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Weekend Reading: Turmoil in Kansas as top court orders lawmakers to create a new funding system

Alan Petersime
  • Kansas’ supreme court rules school funding is inequitable. (Wichita Eagle)
  • Ohio’s state superintendent search breaks down as its state board struggles to follow its own plan. (Plain Dealer)
  • The principal of a school that North Carolina says showed no growth last year shares her side of the story. (EducationNC)
  • A lot of Ohioan’s aren’t especially happy with changes to the state’s education system during John Kasich’s term. (Washington Post)
  • Andrew Rotherham: What would Hillary Clinton’s education department look like? (U.S. News and World Report)
  • Michigan lays out a 10-point plan to vault it’s troubled schools to top 10 in the nation. (Free-Press)
  • Students opting out of state tests forces Ohio to add a second report card grade. (Plain Dealer)
  • How guru teacher Doug Lemov is helping to build a better U.S. Soccer program. (The Atlantic)
  • The Gates Foundation’s new K-12 director is Bob Hughes, who has created, supported, and lobbied for schools in New York City. (Impatient Optimists)
  • Hughes was seen as a possible contender for New York City schools chief in 2013. (Chalkbeat)
  • What the Common Core looks like where the standards aren’t going anywhere: Department of Defense schools. (Hechinger Report)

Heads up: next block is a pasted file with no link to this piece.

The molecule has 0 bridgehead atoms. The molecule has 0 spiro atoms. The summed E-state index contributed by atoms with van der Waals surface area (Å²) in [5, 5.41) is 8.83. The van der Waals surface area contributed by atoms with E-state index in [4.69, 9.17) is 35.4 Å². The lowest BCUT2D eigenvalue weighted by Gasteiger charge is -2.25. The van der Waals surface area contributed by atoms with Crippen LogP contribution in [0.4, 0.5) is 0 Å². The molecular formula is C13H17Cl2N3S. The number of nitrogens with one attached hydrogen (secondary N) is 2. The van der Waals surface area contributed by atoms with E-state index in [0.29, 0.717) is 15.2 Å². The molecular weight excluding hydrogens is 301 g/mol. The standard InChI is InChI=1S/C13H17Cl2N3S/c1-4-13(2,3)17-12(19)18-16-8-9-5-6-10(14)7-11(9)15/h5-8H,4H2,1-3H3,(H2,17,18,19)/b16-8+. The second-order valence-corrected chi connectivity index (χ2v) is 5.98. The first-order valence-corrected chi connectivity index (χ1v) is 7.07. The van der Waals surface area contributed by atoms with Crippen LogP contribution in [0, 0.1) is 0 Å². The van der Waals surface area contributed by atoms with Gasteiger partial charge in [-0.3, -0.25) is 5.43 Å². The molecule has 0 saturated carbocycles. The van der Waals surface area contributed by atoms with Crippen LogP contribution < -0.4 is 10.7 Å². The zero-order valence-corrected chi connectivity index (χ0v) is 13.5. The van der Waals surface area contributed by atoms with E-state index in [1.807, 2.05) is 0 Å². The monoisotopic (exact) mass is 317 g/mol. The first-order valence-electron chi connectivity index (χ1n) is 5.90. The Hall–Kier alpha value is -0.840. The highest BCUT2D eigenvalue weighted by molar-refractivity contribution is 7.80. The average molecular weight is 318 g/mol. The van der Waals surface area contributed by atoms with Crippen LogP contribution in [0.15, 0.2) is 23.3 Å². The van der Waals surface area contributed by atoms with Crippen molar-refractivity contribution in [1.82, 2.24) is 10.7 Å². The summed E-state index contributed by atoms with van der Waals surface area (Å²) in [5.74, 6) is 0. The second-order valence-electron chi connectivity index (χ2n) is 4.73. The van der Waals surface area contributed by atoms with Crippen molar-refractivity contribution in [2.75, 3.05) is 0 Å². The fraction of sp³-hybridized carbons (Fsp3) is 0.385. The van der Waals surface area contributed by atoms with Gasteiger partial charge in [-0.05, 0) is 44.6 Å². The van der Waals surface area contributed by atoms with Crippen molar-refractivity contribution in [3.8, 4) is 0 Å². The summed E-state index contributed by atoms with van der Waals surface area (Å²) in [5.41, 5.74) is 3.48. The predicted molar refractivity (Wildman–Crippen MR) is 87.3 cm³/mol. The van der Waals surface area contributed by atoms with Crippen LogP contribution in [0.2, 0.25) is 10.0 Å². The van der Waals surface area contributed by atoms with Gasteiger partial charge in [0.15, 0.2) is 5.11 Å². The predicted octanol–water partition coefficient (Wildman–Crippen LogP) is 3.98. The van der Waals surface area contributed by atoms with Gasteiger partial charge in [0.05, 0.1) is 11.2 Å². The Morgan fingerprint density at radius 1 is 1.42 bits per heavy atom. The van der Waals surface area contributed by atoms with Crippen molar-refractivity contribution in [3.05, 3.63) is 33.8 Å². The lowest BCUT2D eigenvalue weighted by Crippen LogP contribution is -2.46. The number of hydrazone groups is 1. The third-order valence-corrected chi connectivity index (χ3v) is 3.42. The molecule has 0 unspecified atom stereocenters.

• A guide for educators who want to examine the unwritten rules that can make schools less equitable. (Practical Theory)
  • A Brooklyn school’s strategy to attract more middle-class students includes screening students by ability. (Chalkbeat)
  • A teacher’s take: Selective admission is the “secret sauce” that lets schools succeed. (NYC Educator)
  • And a new analysis suggests that gentrification fully drove test score gains in Washington, D.C. (Jay Greene)
  • D.C.’s much emulated teacher evaluation system is getting an overhaul — and resurrecting “value-added” scores. (Teacher Beat)
  • Leading presidential candidates mostly went to public school and sent their kids to private schools. (Politics K-12)
  • Ginger, Tilly, Dandelion, and Tiddlywink could be getting kicked out of pre-K in Colorado. Here’s why. (Chalkbeat)
  • With fewer members facing greater threats, Los Angeles’s teachers union is trying to raise dues. (L.A. Times)
  • KIPP wants you to know that it is educating Aaden Bereal, the 6-year-old costar of Beyonce’s “Formation” video. (KIPP LA Facebook)
  • The Walton Foundation says it’s time to rethink online schooling. (EdWeek)

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